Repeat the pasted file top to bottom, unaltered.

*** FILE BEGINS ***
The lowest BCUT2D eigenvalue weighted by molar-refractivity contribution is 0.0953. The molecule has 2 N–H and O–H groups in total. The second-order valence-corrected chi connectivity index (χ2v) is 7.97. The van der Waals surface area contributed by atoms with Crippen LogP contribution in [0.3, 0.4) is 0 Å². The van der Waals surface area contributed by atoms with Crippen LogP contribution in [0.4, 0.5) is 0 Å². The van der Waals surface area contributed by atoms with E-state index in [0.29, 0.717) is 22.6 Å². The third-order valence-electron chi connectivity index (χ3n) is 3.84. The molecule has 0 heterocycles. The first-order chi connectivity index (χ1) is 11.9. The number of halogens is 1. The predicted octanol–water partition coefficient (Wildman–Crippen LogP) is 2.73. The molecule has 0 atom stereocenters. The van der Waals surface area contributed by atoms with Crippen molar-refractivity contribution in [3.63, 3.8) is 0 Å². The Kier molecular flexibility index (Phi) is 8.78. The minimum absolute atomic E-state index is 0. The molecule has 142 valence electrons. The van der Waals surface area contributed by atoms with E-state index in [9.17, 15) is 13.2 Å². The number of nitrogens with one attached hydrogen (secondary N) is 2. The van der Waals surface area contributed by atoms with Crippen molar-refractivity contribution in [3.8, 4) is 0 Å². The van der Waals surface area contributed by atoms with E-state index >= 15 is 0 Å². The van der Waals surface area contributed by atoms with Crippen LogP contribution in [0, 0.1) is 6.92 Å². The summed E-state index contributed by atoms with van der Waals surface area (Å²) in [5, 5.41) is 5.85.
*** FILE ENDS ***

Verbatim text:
The lowest BCUT2D eigenvalue weighted by molar-refractivity contribution is 0.0953. The molecule has 2 N–H and O–H groups in total. The second-order valence-corrected chi connectivity index (χ2v) is 7.97. The van der Waals surface area contributed by atoms with Crippen LogP contribution in [0.3, 0.4) is 0 Å². The van der Waals surface area contributed by atoms with Crippen LogP contribution in [0.4, 0.5) is 0 Å². The van der Waals surface area contributed by atoms with E-state index in [0.29, 0.717) is 22.6 Å². The third-order valence-electron chi connectivity index (χ3n) is 3.84. The molecule has 0 heterocycles. The first-order chi connectivity index (χ1) is 11.9. The number of halogens is 1. The predicted octanol–water partition coefficient (Wildman–Crippen LogP) is 2.73. The molecule has 0 atom stereocenters. The van der Waals surface area contributed by atoms with Crippen molar-refractivity contribution in [3.63, 3.8) is 0 Å². The Kier molecular flexibility index (Phi) is 8.78. The minimum absolute atomic E-state index is 0. The molecule has 142 valence electrons. The van der Waals surface area contributed by atoms with E-state index in [9.17, 15) is 13.2 Å². The number of nitrogens with one attached hydrogen (secondary N) is 2. The van der Waals surface area contributed by atoms with Crippen molar-refractivity contribution in [3.8, 4) is 0 Å². The van der Waals surface area contributed by atoms with E-state index >= 15 is 0 Å². The van der Waals surface area contributed by atoms with Crippen LogP contribution in [0, 0.1) is 6.92 Å². The summed E-state index contributed by atoms with van der Waals surface area (Å²) in [5, 5.41) is 5.85.